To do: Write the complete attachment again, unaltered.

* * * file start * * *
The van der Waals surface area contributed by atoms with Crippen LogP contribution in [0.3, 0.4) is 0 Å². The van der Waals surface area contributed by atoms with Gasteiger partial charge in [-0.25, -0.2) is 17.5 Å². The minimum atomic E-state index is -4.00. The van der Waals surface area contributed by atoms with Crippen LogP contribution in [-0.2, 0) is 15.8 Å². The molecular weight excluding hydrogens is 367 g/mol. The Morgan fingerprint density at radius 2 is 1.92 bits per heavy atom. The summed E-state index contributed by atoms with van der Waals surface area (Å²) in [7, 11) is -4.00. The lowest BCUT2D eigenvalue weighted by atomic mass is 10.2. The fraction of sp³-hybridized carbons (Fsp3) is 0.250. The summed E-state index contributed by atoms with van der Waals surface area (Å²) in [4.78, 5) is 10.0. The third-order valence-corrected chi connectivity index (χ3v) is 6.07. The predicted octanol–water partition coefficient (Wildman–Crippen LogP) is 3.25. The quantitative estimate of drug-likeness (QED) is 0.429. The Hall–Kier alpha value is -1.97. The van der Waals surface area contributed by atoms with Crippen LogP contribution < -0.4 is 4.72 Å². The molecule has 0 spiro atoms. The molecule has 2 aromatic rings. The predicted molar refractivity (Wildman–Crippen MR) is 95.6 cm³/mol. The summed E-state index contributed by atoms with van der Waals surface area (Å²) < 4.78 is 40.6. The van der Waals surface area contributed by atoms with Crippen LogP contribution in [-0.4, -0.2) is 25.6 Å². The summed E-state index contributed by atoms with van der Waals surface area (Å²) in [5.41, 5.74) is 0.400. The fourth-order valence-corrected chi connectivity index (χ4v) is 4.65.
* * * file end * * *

The van der Waals surface area contributed by atoms with Crippen LogP contribution in [0.3, 0.4) is 0 Å². The van der Waals surface area contributed by atoms with Gasteiger partial charge in [-0.25, -0.2) is 17.5 Å². The minimum atomic E-state index is -4.00. The van der Waals surface area contributed by atoms with Crippen LogP contribution in [-0.2, 0) is 15.8 Å². The molecular weight excluding hydrogens is 367 g/mol. The Morgan fingerprint density at radius 2 is 1.92 bits per heavy atom. The summed E-state index contributed by atoms with van der Waals surface area (Å²) in [7, 11) is -4.00. The lowest BCUT2D eigenvalue weighted by atomic mass is 10.2. The fraction of sp³-hybridized carbons (Fsp3) is 0.250. The summed E-state index contributed by atoms with van der Waals surface area (Å²) in [4.78, 5) is 10.0. The third-order valence-corrected chi connectivity index (χ3v) is 6.07. The predicted octanol–water partition coefficient (Wildman–Crippen LogP) is 3.25. The quantitative estimate of drug-likeness (QED) is 0.429. The Hall–Kier alpha value is -1.97. The van der Waals surface area contributed by atoms with Crippen LogP contribution < -0.4 is 4.72 Å². The molecule has 0 spiro atoms. The molecule has 2 aromatic rings. The predicted molar refractivity (Wildman–Crippen MR) is 95.6 cm³/mol. The summed E-state index contributed by atoms with van der Waals surface area (Å²) < 4.78 is 40.6. The van der Waals surface area contributed by atoms with Crippen LogP contribution in [-0.4, -0.2) is 25.6 Å². The summed E-state index contributed by atoms with van der Waals surface area (Å²) in [5.41, 5.74) is 0.400. The fourth-order valence-corrected chi connectivity index (χ4v) is 4.65.